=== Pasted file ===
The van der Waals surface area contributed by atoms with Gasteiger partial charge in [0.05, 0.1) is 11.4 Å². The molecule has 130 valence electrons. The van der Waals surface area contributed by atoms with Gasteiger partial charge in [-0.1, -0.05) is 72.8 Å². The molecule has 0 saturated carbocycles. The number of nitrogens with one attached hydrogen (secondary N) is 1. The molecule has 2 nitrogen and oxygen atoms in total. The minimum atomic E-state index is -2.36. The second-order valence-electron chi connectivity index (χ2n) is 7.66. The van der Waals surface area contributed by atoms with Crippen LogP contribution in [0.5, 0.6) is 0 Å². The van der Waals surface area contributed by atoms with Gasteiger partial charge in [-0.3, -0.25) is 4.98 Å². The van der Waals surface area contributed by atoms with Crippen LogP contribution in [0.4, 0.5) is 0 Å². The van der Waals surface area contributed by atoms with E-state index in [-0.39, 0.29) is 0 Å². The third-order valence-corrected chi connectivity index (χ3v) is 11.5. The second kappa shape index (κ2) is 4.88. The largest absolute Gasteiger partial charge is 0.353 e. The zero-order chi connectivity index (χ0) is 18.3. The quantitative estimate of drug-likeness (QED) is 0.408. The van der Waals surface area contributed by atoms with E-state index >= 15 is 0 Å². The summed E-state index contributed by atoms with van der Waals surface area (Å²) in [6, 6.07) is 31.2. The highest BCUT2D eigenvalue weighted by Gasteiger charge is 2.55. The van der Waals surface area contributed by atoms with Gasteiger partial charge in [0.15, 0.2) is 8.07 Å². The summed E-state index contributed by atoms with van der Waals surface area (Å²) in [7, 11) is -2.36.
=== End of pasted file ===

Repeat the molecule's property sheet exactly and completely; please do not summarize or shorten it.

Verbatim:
The van der Waals surface area contributed by atoms with Gasteiger partial charge in [0.05, 0.1) is 11.4 Å². The molecule has 130 valence electrons. The van der Waals surface area contributed by atoms with Gasteiger partial charge in [-0.1, -0.05) is 72.8 Å². The molecule has 0 saturated carbocycles. The number of nitrogens with one attached hydrogen (secondary N) is 1. The molecule has 2 nitrogen and oxygen atoms in total. The minimum atomic E-state index is -2.36. The second-order valence-electron chi connectivity index (χ2n) is 7.66. The van der Waals surface area contributed by atoms with Crippen LogP contribution in [0.5, 0.6) is 0 Å². The van der Waals surface area contributed by atoms with Gasteiger partial charge in [-0.3, -0.25) is 4.98 Å². The van der Waals surface area contributed by atoms with Crippen LogP contribution in [0.4, 0.5) is 0 Å². The van der Waals surface area contributed by atoms with E-state index in [-0.39, 0.29) is 0 Å². The third-order valence-corrected chi connectivity index (χ3v) is 11.5. The second kappa shape index (κ2) is 4.88. The largest absolute Gasteiger partial charge is 0.353 e. The zero-order chi connectivity index (χ0) is 18.3. The quantitative estimate of drug-likeness (QED) is 0.408. The van der Waals surface area contributed by atoms with E-state index >= 15 is 0 Å². The summed E-state index contributed by atoms with van der Waals surface area (Å²) in [6, 6.07) is 31.2. The highest BCUT2D eigenvalue weighted by Gasteiger charge is 2.55. The van der Waals surface area contributed by atoms with Gasteiger partial charge in [0.15, 0.2) is 8.07 Å². The summed E-state index contributed by atoms with van der Waals surface area (Å²) in [7, 11) is -2.36.